Monday, 15 February 2010

L.A. Confidential



Next film on the chopping block is Curtis Hanson's 1997 movie "L.A. Confidential".
Adapted from James Ellory's novel of the same name, Set in the 1950's the film tells the story of three Los Angeles Policemen who's lives are changed forever while investigating a multiple murder at the Nigh Owl Cafe, but all is not well in Los Angeles and throughout their investigation they begin to uncover the corruption that surrounds their lives.

This film is a great example of how novels can be converted into films effectively; The characters are converted well from novel to film and the actors that portray them are chosen perfectly, and the film changes enough from the novel to function effectively and reduce some of the excess side stories in order to spare the audience unnecessary confusion, and even then several of the sub plots are rewritten in order for them to fit into the main plot.

At this point in the review I would usually voice my opinion on the acting of some of the actors with smaller roles in the film, but this time I'm going to focus on the main cast in order to express how truly amazing some of the acting is in this movie, with special mention going to all three members of the main cast as the three officers the story resolves around:
Russell Crowe is brilliant as usual as "Officer Bud White" who is often underestimated as being a mindless thug by other officers, He is shown to have a incredible hatred towards woman beaters relating back to a childhood trauma and this back story gives the character a real sense of humanity due to the way in which it has impacted upon his life.

Guy Pearce's "Ed Exley" is possibly one of the most interesting characters in this film largely due to the contradictions that the character creates in that he is possibly one of the most ambitious character that I have seen on screen, and his attitude is summed up perfectly with the line "He also said" "that you'd screw yourself to get ahead".

And to complete the trio a mention goes to Kevin Spacey as he is able to add real depth to the role of "Det. Sgt. Jack Vincennes" a character who is driven solely by the fame that he attains from his arrests; and this is where the film seems to draw its true strength from in the way in which the reasons that each of the officers had for choosing a career in law enforcement have become corrupted by their desire to succeed, this is most apparent in the character of Jack Vincennes who even admits that he cannot remember why it was he choose the career in the first place,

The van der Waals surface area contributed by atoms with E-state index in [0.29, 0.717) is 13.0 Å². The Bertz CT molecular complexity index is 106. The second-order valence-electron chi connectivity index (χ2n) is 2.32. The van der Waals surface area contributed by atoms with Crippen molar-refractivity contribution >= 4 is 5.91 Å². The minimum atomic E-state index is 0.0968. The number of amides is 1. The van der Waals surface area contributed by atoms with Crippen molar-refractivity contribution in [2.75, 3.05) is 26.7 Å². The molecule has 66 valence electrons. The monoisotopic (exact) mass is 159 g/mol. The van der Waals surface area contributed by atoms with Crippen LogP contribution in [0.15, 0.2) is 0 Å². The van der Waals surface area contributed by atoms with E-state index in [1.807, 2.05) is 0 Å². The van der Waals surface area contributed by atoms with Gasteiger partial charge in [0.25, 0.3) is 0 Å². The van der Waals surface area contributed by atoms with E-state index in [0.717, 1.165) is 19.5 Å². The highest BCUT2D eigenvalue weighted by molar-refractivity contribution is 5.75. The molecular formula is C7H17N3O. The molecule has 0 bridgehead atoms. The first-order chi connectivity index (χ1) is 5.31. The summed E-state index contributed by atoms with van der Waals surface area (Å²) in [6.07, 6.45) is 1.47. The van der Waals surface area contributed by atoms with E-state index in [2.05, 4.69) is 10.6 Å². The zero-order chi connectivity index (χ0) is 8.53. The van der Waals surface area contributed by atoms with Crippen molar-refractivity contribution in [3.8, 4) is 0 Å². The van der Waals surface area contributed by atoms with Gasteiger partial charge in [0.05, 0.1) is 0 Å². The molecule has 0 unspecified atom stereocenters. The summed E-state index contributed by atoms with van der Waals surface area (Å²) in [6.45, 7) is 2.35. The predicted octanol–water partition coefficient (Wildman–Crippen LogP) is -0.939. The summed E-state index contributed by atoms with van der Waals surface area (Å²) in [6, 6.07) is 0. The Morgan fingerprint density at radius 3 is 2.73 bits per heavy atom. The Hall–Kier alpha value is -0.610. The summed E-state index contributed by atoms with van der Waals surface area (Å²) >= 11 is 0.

And Ed Exley who despite choosing the career in order to bring criminals who believed that they could beat the system to justice, but soon becomes so driven to rise through the ranks and exceed his father he looses sight of this.

This film features scenes in which the firefights are more intense than many war films I have seen, and the plot is strong throughout and the conclusion comes together nicely to wrap everything up, also this film features one of the most sudden and unexpected deaths that I have ever seen, and which cant help but shift your perception of the film and leaves you uncertain if any character is safe
So in summation this is another film that i highly recommend as it is without doubt one of the best films of the 90's and shows today's films how its done.

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